Godefroy Dester, maître in 1774.
Georges Jacob, maìtre in 1765.
This magnificent chest-on-stand was supplied by the Parisian marchand-mercier Delaroue of rue de la Verrerie on the 18th December 1778 to the Comte d'Artois for his bed-chamber at Bagatelle at a cost of 1,578 livres, 15s. The delivery was recorded with the following detailed description:
The total cost of 1,578 livres 15s. was broken down as follows:
Le coffre de bois de chêne avec les baguettes de cuivre...78 l.
La couverture en maroquin bleu avec l'impression des panneaux en dentelles...280 l.
Les ornements du chiffre, armes et dorure d'or moulu et cizelure...780 l.
Les serrures a palastres dorées de Même, crochets, portants, rosettes et boutons cizelés et dorés de même...350 l.
2 aunes 3/8 de 15/16 blanc pour doubler les tiroirs, à 18 l...42 l. 15.s
La facon d'avoir ajusté les fontes et doublé les tiroirs...36 l.
Un miroir en bois d'acajou, glace de 12 po. 1/2 sur 10 po. 1/2 garni de ses ferrures dorées avec fond et valet...12 l.
The chest was supplied by the ébéniste Godefroy Dester. The stand, supplied by Georges Jacob, rue Meslée at a cost of 42 livres, was described as follows:
The stand was carved by the sculptor Rode at a cost of 144 livres:
This coffre de voyage was intended for the Prince's bed-chamber in the Pavillon de Bagatelle. Designed by the architect François-Joseph Bélanger and constructed in 1777 in just nine weeks, the result of a 100,000 livres wager between the comte d'Artois, youngest brother of Louis XVI, and Marie-Antoinette, the Pavillon de Bagatelle was conceived as a pleasure palace in the "antique" taste decorated with arabesques. Intended for the use of the Prince and his closest friends, even the comtesse d'Artois was never allocated an appartment. It also served as a convenient resting point for the Prince between Saint-Germain and the Palais du Temple in Paris. For a full description of the decoration of Bagatelle see "La Folie d'Artois", Exhibition Catalogue, 1988, pp.87-142.
The watercolor designs for the Prince's bed-chamber by Belanger, now in the Bibliothèque Nationale and illustrated in La Folie d'Artois, op.cit., pp.132-133, show a tented room supported by simulated tent poles carved as fasces, reflecting the Prince's military aspirations. This was echoed in the furniture, the mantel clock in the form of a Roman shield, the chimneypiece with cannon-shaped supports. Rode, the same sculptor who carved the stand for the chest, was commissioned to produce a three-dimensional model of the room, "plan et élévations et modèle en cire; le lit, plafond et tenture et posé glace à la cheminée; le tout formant l'étoffe'. The chest-on-stand probably took the place of the gilt commode with pieds-de bîche shown in the watercolors and which appears to have never been made. The walls were to be lined in yellow silk which was delivered but never put up, being replaced by a blue and white silk.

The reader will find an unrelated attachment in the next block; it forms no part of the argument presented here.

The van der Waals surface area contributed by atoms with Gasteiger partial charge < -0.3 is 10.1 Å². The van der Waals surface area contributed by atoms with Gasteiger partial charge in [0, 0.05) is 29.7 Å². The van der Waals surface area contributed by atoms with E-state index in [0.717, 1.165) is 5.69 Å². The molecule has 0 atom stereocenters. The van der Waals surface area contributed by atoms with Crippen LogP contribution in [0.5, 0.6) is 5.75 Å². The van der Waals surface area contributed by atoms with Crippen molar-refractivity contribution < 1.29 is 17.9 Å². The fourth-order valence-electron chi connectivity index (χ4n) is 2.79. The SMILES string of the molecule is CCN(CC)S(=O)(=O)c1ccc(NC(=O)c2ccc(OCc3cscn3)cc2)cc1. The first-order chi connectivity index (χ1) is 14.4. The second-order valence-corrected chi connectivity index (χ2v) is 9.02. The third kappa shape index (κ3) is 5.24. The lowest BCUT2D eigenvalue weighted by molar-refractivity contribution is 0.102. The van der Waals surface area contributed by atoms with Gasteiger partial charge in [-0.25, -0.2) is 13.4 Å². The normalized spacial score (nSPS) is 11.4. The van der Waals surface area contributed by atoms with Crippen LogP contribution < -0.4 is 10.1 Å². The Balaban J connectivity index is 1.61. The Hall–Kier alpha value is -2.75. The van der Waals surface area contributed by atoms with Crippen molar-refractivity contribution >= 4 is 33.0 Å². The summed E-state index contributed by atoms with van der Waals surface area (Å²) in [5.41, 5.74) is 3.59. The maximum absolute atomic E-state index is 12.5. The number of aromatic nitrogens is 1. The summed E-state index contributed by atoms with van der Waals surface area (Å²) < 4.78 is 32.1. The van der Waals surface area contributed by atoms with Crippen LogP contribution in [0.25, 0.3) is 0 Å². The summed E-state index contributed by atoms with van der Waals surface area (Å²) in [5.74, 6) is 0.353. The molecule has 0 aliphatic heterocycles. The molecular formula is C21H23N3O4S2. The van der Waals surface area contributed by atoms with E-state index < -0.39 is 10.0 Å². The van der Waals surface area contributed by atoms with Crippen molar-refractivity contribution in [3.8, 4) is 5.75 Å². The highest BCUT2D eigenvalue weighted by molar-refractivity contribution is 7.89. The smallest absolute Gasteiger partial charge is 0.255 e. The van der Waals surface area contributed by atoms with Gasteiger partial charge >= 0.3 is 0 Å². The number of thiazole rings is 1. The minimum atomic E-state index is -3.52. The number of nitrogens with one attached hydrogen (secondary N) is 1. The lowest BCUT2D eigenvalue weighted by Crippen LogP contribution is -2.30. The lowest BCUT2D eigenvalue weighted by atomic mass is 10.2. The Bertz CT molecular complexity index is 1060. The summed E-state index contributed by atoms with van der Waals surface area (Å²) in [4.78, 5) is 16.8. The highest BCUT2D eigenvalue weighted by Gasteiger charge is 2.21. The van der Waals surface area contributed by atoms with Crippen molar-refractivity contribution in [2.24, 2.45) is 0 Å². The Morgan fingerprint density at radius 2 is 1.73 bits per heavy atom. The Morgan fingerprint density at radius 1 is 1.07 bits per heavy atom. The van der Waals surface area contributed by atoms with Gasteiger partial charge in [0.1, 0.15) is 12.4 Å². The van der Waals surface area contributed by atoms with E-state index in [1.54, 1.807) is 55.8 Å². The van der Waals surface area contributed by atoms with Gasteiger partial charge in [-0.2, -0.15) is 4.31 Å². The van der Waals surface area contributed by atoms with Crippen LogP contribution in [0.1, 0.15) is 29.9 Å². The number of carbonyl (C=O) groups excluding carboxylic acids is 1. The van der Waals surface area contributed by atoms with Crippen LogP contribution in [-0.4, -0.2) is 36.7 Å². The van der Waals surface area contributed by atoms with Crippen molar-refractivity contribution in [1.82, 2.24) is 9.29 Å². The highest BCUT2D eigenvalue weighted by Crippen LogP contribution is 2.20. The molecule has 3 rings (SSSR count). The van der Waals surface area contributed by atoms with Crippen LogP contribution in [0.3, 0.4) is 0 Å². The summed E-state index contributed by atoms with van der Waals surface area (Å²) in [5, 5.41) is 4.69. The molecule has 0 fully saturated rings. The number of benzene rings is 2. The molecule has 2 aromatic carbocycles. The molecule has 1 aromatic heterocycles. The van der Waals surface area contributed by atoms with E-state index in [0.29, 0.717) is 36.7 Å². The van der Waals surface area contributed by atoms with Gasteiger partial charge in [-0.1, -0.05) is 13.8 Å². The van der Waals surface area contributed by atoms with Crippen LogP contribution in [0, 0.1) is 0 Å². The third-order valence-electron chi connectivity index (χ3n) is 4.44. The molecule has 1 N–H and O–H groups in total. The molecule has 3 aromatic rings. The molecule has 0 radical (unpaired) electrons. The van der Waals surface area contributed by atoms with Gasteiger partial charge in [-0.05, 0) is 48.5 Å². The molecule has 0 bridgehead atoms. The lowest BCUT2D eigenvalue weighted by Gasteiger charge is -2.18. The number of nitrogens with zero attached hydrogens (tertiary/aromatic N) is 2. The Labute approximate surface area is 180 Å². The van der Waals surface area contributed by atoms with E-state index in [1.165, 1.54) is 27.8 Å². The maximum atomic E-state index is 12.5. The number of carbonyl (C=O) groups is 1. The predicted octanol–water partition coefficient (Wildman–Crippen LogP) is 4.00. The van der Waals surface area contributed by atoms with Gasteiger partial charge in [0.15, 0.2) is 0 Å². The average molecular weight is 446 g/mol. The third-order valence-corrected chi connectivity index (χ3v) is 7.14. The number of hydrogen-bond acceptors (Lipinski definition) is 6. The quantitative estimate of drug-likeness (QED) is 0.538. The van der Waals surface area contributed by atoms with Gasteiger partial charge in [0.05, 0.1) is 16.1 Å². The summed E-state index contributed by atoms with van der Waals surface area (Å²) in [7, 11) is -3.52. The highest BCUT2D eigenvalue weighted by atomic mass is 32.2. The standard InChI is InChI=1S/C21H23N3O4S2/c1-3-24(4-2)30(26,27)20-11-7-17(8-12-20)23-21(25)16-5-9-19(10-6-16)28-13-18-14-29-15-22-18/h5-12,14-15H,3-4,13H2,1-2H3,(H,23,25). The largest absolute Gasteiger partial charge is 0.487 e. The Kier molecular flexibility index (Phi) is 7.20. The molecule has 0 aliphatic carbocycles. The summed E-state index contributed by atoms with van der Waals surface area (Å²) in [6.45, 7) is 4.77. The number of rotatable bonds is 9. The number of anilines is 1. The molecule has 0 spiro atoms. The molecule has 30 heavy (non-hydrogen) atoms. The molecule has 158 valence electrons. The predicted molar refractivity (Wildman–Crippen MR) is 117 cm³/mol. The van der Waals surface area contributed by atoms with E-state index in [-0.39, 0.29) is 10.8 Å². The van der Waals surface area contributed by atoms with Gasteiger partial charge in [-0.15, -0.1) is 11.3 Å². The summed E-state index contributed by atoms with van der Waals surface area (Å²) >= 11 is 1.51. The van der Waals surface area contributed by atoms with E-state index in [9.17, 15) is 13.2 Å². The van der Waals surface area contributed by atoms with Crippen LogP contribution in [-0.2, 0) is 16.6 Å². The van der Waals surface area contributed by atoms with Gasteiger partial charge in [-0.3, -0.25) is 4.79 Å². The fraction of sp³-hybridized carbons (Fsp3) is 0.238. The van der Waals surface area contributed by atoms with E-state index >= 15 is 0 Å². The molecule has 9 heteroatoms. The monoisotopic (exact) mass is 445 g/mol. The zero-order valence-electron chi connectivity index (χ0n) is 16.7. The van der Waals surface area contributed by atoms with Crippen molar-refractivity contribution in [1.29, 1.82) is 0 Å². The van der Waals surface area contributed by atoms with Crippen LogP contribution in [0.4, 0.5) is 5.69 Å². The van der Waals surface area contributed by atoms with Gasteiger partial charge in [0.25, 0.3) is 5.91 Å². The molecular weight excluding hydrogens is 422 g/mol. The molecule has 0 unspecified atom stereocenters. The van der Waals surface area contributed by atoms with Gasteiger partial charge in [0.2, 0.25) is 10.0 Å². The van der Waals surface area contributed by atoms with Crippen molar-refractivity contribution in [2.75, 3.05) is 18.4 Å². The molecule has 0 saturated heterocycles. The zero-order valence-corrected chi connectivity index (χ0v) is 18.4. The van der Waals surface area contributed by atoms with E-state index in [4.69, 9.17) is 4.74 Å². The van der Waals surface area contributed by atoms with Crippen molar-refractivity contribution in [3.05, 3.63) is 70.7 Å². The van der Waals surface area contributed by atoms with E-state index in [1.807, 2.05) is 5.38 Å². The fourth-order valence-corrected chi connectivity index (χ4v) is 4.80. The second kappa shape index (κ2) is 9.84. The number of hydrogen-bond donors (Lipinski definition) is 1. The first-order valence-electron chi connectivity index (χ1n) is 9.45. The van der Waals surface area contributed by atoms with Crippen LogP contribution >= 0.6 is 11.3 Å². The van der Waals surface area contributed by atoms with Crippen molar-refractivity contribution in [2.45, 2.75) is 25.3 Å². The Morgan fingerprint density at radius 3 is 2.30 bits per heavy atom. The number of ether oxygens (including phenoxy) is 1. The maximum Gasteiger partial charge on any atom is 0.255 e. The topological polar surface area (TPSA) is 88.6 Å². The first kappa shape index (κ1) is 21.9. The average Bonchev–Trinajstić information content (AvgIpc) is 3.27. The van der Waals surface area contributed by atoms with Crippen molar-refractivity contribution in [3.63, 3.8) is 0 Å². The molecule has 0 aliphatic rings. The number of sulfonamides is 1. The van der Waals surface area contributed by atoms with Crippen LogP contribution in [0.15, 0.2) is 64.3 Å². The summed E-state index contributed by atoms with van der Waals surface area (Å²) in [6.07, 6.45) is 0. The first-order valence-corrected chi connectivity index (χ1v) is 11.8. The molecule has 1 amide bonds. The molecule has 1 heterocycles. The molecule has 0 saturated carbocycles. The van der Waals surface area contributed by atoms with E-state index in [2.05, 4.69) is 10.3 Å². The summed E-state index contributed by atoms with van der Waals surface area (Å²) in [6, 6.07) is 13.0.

The comte d'Artois was one of the first emigrés, leaving for Turin in July 1789. His possessions were seized by the Revolutionary government and mostly sold to pay off his extensive creditors.
Claude Delaroue, marchand-miroitier, is recorded between 1746 and 1785 in the rue de la Verrerie at the sign of La Toilette Royale. He sold furniture, mirrors, fabric and all that was required for "la toilette". Both his grandfather and father had been lustriers du roi. He was a marchand ordinaire de la cour, supplying chandeliers, candelabra and a variety of furniture and meubles de toilette to the Garde-Meuble. He was a supplier to both the comte de Provence and the comte d'Artois, supplying a giltwood jewel coffer covered in crimson velvet to the comtesse de Provence on her marriage in 1771. He supplied numerous pieces to the comte d'Artois for Bagatelle and the Palais du Temple, including a pair of Paris porcelain-mounted commodes in 1785 for the Prince's bed-chamber at the Palais du Temple. One of the pair of commodes was sold from the collection of the Earl of Plymouth, Christie's London, 17 June 1987, lot 70. In common with the comte d'Artois' chest-on-stand, it was also made by Dester and supplied by Delaroue, underlining the strong collaboration which existed between these two. In 1779 Delaroue delivered a table de toilette for the Prince's bed-chamber at Bagatelle, followed by a writing table in 1780.